- Why is it more difficult to go “uphill” on any type of rowing machine compared to going on a level surface or down hill?
There are two main reasons why this happens: 1) The source of resistance on most rowing machines is the actual flywheel itself – i.e., if you were really using an oar, it would be like trying to row up-hill with the current directly against you (so it’s no different than putting yourself in one of those situations out on the water). If you want to go “uphill” on any type of rowing machine (including an air or water rower), then there is no way around this; you will have to simply deal with the increased resistance. 2) Most people don’t adjust their technique when they are trying to “row uphill”.
- Are magnetic resistance rowing machines quieter?
Generally speaking, magnetic rowers are quieter than either air or water rowers. The reason for this is that magnetic rowers use electromagnets to create resistance whereas air and water rowers use paddles that generate drag on a flywheel to provide resistance.
- What’s the difference between “adjustable” and “stationary” magnetic rowing machines?
Adjustable/stationary are terms used by manufacturers to describe how the seat moves on the unit. Adjustable means you can move it up or down, fixed means you can only move it up or down, etc. The term “floating” is also used to describe adjustable models (i.e., they have a spring-loaded seat which allows it to adjust in height while still maintaining some level of tension). Nowadays, most people prefer adjustable models because then they can set the seat height to fit their own individual size and body type.
- If I’m vertically challenged (i.e., short), would a magnetic rowing machine still work for me?
Yes, it will work just as well but there is one caveat: As we mentioned earlier in this article, you can’t row harder on any rowing machine (including an air or water rower) unless you adjust your technique (and this applies to shorter people as well). So if someone who has a smaller stature wants to be able to apply more force into the handle of the rowing machine they will have to do so by applying greater lower-body strength and using better technique; no amount of adjusting how high they sit on the seat will help them apply more force into the handle.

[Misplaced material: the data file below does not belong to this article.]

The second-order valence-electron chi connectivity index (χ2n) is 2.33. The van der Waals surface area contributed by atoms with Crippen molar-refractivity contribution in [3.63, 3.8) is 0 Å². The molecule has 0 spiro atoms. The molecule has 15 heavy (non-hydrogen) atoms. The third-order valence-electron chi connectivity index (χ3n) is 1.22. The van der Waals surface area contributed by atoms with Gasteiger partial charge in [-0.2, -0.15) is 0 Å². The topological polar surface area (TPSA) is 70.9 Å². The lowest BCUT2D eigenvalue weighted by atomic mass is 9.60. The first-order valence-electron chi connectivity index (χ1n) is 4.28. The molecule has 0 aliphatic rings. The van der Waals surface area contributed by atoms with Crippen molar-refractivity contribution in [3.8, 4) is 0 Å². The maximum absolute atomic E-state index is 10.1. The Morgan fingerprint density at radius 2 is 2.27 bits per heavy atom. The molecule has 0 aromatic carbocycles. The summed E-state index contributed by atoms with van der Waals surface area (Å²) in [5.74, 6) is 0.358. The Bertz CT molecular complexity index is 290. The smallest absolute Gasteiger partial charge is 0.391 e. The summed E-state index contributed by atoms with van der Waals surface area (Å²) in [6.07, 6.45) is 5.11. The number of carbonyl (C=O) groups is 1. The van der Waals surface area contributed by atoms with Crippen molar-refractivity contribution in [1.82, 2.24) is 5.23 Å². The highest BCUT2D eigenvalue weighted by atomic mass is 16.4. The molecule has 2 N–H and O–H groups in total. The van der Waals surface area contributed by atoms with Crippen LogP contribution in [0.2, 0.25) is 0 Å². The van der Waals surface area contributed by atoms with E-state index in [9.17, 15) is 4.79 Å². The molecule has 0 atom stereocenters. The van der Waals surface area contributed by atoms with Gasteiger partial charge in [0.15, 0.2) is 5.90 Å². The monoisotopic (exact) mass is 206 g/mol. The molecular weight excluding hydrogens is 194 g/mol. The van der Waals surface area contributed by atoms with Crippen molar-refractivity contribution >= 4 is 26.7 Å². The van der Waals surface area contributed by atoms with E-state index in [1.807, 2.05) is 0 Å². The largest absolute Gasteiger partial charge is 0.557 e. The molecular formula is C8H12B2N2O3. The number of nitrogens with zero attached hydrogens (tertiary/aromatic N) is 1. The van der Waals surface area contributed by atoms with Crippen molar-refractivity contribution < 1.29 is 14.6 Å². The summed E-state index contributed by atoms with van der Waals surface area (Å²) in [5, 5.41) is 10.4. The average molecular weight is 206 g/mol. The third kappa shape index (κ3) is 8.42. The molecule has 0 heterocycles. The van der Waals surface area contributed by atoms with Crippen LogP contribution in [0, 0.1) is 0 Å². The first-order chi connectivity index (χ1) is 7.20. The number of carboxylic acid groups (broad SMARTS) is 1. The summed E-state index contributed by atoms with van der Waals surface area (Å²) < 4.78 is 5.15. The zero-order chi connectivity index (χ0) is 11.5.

- What’s the difference between a magnetic rowing machine and an air rower?
As with all things mechanical, there are pros & cons to each type of resistance mechanism. Magnetic rowers are generally quieter than air rowers which leads us to believe they are easier on your equipment because there isn’t as much wear and tear on it. Air rowers also use paddles that generate drag on a flywheel which means you can “row harder” with less effort compared to magnetic resistance models but at the same time this makes them slightly noisier (we’ve heard some pretty loud air rowers). If you must go absolutely silent then water or magnets will do. You can read more about these two in the following magnetic rower vs air rower.
Some of the most budget rowing machines feature magnetic resistance but that’s not the only reason magnetic rowers are so popular. These cardio machines make least degree of noise during workouts. They also often come with foldable frames so it’s easier to store them after use. In addition to that, magnetic rowers are the more compact and occupy less space compared to water and air rowers. Hopefully this article helped answer your questions about magnetic rowing machines and any doubts that you might have. If you still haven’t bought a rowing machine, I recommend you to read this rowing machine buying guide where I help you make informed decision.